CC's Reviews > Life Itself

Life Itself by Roger Ebert
Rate this book
Clear rating

by
F_50x66
's review
Feb 16, 12

Read in February, 2012

I think Roger Ebert is a fantastic critic and writer. I love his movie reviews and his uncanny, conversational ability to be your ally when exploring film. He never takes cheap shots at actors or directors to make himself seem superior the way some critics do. He won a Pulitzer. He's survived cancer. He can no longer speak, or eat, and still faces the world with wonderment and grace. Frankly, I admire him.

However, this book was a bit of a puzzlement to me. I feel like I know more about him through his movie reviews than I did when reading this, his memoir. The usual Ebert voice was gone, and in its place, was a rather dry, fact-based journey through his life. I know what happened, but not necessarily how he felt about any of it. On the whole, the pages are void of emotion. I can't figure out why, but I felt detached, the book holding me at arm's length even as it detailed private moments and personal triumphs.

Regardless, this is an interesting man with many accomplishments, and oddly, he admits, most of them just suggestions by other people. "Hey, want a job at this newspaper?" "Hey, want this job on TV arguing about movies?" In today's cut-throat world you'd need blind ambition, a shocking amount of connections, and even then you'd still have to claw your way to the top. Not so for Ebert. He became the Sun-Times movie critic, because, after six months of working there, someone said, "Hey, kid, wanna write the movie reviews?" and thus, Ebert was born. Very funny that he turned out to be so very good at it.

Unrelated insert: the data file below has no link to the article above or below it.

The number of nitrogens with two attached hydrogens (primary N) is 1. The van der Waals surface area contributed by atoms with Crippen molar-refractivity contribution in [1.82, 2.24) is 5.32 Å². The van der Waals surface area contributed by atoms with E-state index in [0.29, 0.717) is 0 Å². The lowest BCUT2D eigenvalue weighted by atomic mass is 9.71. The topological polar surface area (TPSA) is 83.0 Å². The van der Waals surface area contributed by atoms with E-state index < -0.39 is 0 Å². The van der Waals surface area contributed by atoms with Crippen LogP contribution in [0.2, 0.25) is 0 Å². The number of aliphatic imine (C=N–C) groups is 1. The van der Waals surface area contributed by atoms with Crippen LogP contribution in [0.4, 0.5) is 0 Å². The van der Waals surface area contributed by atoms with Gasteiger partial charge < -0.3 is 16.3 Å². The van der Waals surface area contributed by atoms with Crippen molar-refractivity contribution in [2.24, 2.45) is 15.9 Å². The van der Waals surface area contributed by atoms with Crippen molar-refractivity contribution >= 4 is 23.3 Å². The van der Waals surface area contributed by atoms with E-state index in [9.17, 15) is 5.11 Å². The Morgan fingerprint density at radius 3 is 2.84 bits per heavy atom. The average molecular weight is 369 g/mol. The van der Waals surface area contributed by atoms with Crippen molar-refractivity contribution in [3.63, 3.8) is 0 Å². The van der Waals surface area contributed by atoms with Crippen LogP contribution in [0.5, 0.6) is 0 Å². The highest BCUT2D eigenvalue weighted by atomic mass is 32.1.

I liked the Siskel parts and all the stuff involving Ebert's wife, Chaz, who seems like someone I'd like. But, really, unless you're a die hard Ebert fan, you'll learn more about him through his movie reviews than you will this book.



5 likes · likeflag

Sign into Goodreads to see if any of your friends have read Life Itself.
sign in »

Comments (showing 1-2 of 2) (2 new)

dateDown_arrow    newest »

Joshua I had the same reaction. The book is swamped in the minutia of memory instead of the way more interesting relationships with people.


message 2: by CC (new) - rated it 3 stars

CC Joshua wrote: "I had the same reaction. The book is swamped in the minutia of memory instead of the way more interesting relationships with people."

I agree. I thought it was honest in places -- his own alcoholism; his demanding alcoholic mother and how her disapproval hampered his dating life. But because every random moment and random person in his life were bestowed with this same level of importance, it gave the effect of none of it being "really" important.


back to top